El Salvador's political crisis forces Army to enter the fray. Ruling party disarray, rise of right stall assembly
El Salvador's fragile political system faces a serious crisis. A bitter fight between the centrist ruling Christian Democratic Party and the rightist Arena Party has prevented the seating of a new Legislative Assembly.Skip to next paragraph
Subscribe Today to the Monitor
In an effort to settle the crisis so the country can be united in its fight against the leftist guerrillas, the Salvadorean Army has stepped into the fray. The Army has met with the different parties, pressuring them to settle the crisis. It has made it clear that it has no intention of launching a coup.
``The individualist attitude and lack of political maturity [of the political parties],'' warns Col. Rene Emilio Ponce, commander of the eastern part of El Salvador, ``is putting into jeopardy the constitutionality of the country.''
``The politicians weren't given the vote so they could use politics for their own personal ends but to make laws to govern the country,'' says Col. Helena Fuentes who heads the Army's psychological operations. ``With this situation those who are gaining are the terrorists,'' she adds, referring to the guerrillas who have been fighting the United States-backed Army for the last eight years.
Although Army pressure will probably force the rival politicans to a settlement, diplomats and political analysts say the crisis is symptomatic of a far deeper malaise: a serious power vacuum caused by the collapse of the center - the ruling Christian Democratic Party - and the rise of the right - the Arena Party.
``Things are in a shambles. The middle ground is unoccupied, and the country is getting more polarized,'' a West European diplomat says. ``The Americans, who have been conned into believing things are getting better, are in for a shock.''
Not only did President Jos'e Napole'on Duarte's Christian Democratic Party lose disastrously in the March 20 assembly elections but it has been further weakened by a bitter internal battle over who would be the party's standard bearer in next year's presidential elections.
Last month, President Duarte made an unsuccessful last-minute appeal to the two rival candidates to withdraw and back a third ``unity'' candidate. Instead, party boss Adolfo Rey Prendes had himself chosen as candidate April 29 in a convention boycotted by his rival, former Planning and Foreign Minister Fidel Ch'avez Mena, whom the US backs.
Many analysts believe the choice of Mr. Rey Prendes - whose wing of the party is widely accused of corruption - almost guarantees Arena's victory in the 1989 elections. Arena is already united behind the candidacy of party president Alfredo Cristiani.
Arena's political rise is forcing a political realignment in the fragile coalition of the groups held together in their opposition to the guerrillas - the military, the political parties, the conservative business sector, and the US government.
The deadlock over the assembly is a reflection of a deeper battle between Arena and the Christian Democrats for political hegemony of this US-backed ``counterinsurgency coalition,'' says political analyst Ignacio Martin Baro, vice-rector of the Central American University.
The decline of the Christian Democratic Party is also an embarrassment for US policy, which has strongly backed - with $2 billion in aid - the Duarte government since it came to power in 1984.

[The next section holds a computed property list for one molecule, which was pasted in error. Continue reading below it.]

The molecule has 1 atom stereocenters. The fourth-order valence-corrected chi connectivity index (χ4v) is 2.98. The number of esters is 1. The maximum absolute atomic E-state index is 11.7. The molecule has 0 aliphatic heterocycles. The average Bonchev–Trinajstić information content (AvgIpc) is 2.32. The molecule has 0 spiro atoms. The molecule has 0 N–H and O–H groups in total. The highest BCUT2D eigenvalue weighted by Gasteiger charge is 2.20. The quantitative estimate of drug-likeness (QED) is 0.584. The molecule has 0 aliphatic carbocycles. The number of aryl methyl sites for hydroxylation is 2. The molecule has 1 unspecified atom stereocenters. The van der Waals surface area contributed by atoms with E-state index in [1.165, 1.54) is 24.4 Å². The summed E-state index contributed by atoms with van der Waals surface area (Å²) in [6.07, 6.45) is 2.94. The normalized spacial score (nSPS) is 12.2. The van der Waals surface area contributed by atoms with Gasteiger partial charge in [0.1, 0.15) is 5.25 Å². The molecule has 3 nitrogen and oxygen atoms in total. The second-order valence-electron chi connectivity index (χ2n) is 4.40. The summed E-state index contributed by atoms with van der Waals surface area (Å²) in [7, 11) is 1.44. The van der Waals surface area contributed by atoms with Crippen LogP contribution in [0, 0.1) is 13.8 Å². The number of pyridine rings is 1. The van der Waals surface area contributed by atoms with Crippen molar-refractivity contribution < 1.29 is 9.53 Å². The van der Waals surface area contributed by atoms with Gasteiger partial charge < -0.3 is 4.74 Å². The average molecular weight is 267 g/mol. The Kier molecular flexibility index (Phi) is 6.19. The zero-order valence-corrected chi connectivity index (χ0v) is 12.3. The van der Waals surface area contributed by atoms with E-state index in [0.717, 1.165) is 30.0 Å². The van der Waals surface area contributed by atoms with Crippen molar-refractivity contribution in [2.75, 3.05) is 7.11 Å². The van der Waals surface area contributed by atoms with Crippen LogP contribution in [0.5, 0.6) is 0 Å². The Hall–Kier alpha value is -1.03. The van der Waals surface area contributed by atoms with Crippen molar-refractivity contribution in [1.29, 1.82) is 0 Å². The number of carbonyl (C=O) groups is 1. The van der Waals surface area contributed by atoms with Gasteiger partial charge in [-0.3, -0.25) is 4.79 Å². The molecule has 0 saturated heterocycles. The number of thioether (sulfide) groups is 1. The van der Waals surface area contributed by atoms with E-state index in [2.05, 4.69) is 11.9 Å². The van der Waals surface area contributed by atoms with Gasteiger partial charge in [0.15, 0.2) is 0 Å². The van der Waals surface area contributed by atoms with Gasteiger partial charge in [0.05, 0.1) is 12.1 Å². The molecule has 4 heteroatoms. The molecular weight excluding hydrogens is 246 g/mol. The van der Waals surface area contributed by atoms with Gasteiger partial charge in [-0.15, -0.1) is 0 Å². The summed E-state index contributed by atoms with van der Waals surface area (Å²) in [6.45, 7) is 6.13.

Arena's rise puts US policymakers in the situation of having to support a party which they have previously worked to keep out of power. Although US officials publicly say Arena has become moderate and thus made itself more acceptable, some officials privately express doubts. Other diplomats and political analysts say Arena's changes are more of image than substance.
Arena represents a step backward in two key areas of US concern. Although critics charge the Duarte government with neglecting reforms passed in 1980, with Arena the reform era is over. Likewise, human rights abuses are already rising under Duarte. Human rights groups fear this trend will accelerate with Arena, whose founder, Roberto D'Aubuisson, was a coordinator of rightist military death squads active in the early 1980s.
``We've come full circle back to 1979 with the difference now that the FMLN [Farabundo Mart'i National Liberation Front - the guerrillas' umbrella group] is in the mountains with greater experience, and the Army is also better prepared,'' notes a top government official, referring to the polarization, violence, and political instability of the 1979 period.
Leftist guerrillas have increased their attacks lately. And captured documents indicate the rebels hope to exploit the increasing political divisions. Analysts say the guerrillas are pleased by Arena's victory, seeing the resultant polarization as helping their cause.
``The short-term beneficiary of the split in the Christian Democrats is Arena but the long-term winner will be the left,'' says a liberal Salvadoran lawyer who asked not to be identified.
Arena was initially awarded 31 deputies, a majority of the 60-seat assembly. But the Christian Democrat-controlled Central Elections Council ordered a recount and took away Arena's crucial 31st seat. Arena cried fraud and appealed to the rightist-controlled Supreme Court, which ordered the disputed deputy not to be seated until it rendered a verdict. The Christian Democrats defied the order, arguing that the court had no jurisdiction in electoral matters. This led to the seating of two competing assemblies May 1.